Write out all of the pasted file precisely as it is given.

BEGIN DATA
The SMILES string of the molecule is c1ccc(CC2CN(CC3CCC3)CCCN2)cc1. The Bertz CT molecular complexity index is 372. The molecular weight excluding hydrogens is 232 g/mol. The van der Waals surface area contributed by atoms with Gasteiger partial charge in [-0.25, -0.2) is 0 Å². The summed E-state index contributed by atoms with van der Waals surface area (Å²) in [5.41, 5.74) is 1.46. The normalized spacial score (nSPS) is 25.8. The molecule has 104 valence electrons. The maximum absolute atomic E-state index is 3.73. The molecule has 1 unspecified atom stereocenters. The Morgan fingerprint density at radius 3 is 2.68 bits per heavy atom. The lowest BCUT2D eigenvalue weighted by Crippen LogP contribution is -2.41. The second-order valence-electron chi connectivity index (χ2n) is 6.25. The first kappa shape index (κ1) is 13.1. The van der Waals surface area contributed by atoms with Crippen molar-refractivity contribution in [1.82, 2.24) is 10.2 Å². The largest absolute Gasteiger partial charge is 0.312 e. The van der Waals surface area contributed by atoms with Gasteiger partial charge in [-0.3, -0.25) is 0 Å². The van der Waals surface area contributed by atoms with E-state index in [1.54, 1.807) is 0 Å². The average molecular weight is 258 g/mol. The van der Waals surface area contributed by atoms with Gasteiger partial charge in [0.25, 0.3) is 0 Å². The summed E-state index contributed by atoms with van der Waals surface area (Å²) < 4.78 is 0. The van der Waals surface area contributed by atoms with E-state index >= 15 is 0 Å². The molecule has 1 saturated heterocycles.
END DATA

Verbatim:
The SMILES string of the molecule is c1ccc(CC2CN(CC3CCC3)CCCN2)cc1. The Bertz CT molecular complexity index is 372. The molecular weight excluding hydrogens is 232 g/mol. The van der Waals surface area contributed by atoms with Gasteiger partial charge in [-0.25, -0.2) is 0 Å². The summed E-state index contributed by atoms with van der Waals surface area (Å²) in [5.41, 5.74) is 1.46. The normalized spacial score (nSPS) is 25.8. The molecule has 104 valence electrons. The maximum absolute atomic E-state index is 3.73. The molecule has 1 unspecified atom stereocenters. The Morgan fingerprint density at radius 3 is 2.68 bits per heavy atom. The lowest BCUT2D eigenvalue weighted by Crippen LogP contribution is -2.41. The second-order valence-electron chi connectivity index (χ2n) is 6.25. The first kappa shape index (κ1) is 13.1. The van der Waals surface area contributed by atoms with Crippen molar-refractivity contribution in [1.82, 2.24) is 10.2 Å². The largest absolute Gasteiger partial charge is 0.312 e. The van der Waals surface area contributed by atoms with Gasteiger partial charge in [-0.3, -0.25) is 0 Å². The van der Waals surface area contributed by atoms with E-state index in [1.54, 1.807) is 0 Å². The average molecular weight is 258 g/mol. The van der Waals surface area contributed by atoms with Gasteiger partial charge in [0.25, 0.3) is 0 Å². The summed E-state index contributed by atoms with van der Waals surface area (Å²) < 4.78 is 0. The van der Waals surface area contributed by atoms with E-state index >= 15 is 0 Å². The molecule has 1 saturated heterocycles.